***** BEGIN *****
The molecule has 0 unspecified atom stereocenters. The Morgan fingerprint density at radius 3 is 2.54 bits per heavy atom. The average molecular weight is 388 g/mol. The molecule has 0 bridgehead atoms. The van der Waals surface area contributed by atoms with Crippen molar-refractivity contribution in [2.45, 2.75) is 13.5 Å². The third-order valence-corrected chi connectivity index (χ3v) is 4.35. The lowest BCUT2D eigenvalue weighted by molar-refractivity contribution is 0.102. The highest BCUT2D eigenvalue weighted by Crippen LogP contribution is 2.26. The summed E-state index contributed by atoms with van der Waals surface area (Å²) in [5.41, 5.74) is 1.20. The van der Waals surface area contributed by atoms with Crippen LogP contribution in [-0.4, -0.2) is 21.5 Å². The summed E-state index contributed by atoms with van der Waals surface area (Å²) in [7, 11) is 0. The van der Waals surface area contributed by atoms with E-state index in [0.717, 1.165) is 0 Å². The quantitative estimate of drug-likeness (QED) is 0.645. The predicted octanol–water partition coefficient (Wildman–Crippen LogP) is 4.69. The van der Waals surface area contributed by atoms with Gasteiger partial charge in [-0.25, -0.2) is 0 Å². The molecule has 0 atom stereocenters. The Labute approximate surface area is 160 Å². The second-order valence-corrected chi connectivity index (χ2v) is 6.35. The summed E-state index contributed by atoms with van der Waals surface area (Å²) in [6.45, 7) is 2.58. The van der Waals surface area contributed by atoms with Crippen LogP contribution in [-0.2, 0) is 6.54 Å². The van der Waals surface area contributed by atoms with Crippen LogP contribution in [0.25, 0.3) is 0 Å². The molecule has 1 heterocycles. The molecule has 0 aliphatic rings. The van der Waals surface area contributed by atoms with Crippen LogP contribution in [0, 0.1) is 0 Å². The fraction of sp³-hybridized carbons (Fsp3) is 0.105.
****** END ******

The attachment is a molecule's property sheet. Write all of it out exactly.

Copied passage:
The molecule has 0 unspecified atom stereocenters. The Morgan fingerprint density at radius 3 is 2.54 bits per heavy atom. The average molecular weight is 388 g/mol. The molecule has 0 bridgehead atoms. The van der Waals surface area contributed by atoms with Crippen molar-refractivity contribution in [2.45, 2.75) is 13.5 Å². The third-order valence-corrected chi connectivity index (χ3v) is 4.35. The lowest BCUT2D eigenvalue weighted by molar-refractivity contribution is 0.102. The highest BCUT2D eigenvalue weighted by Crippen LogP contribution is 2.26. The summed E-state index contributed by atoms with van der Waals surface area (Å²) in [5.41, 5.74) is 1.20. The van der Waals surface area contributed by atoms with Crippen LogP contribution in [-0.4, -0.2) is 21.5 Å². The summed E-state index contributed by atoms with van der Waals surface area (Å²) in [7, 11) is 0. The van der Waals surface area contributed by atoms with E-state index in [0.717, 1.165) is 0 Å². The quantitative estimate of drug-likeness (QED) is 0.645. The predicted octanol–water partition coefficient (Wildman–Crippen LogP) is 4.69. The van der Waals surface area contributed by atoms with Gasteiger partial charge in [-0.25, -0.2) is 0 Å². The molecule has 0 atom stereocenters. The Labute approximate surface area is 160 Å². The second-order valence-corrected chi connectivity index (χ2v) is 6.35. The summed E-state index contributed by atoms with van der Waals surface area (Å²) in [6.45, 7) is 2.58. The van der Waals surface area contributed by atoms with Crippen LogP contribution in [-0.2, 0) is 6.54 Å². The van der Waals surface area contributed by atoms with Crippen LogP contribution in [0.25, 0.3) is 0 Å². The molecule has 1 heterocycles. The molecule has 0 aliphatic rings. The van der Waals surface area contributed by atoms with Crippen LogP contribution in [0, 0.1) is 0 Å². The fraction of sp³-hybridized carbons (Fsp3) is 0.105.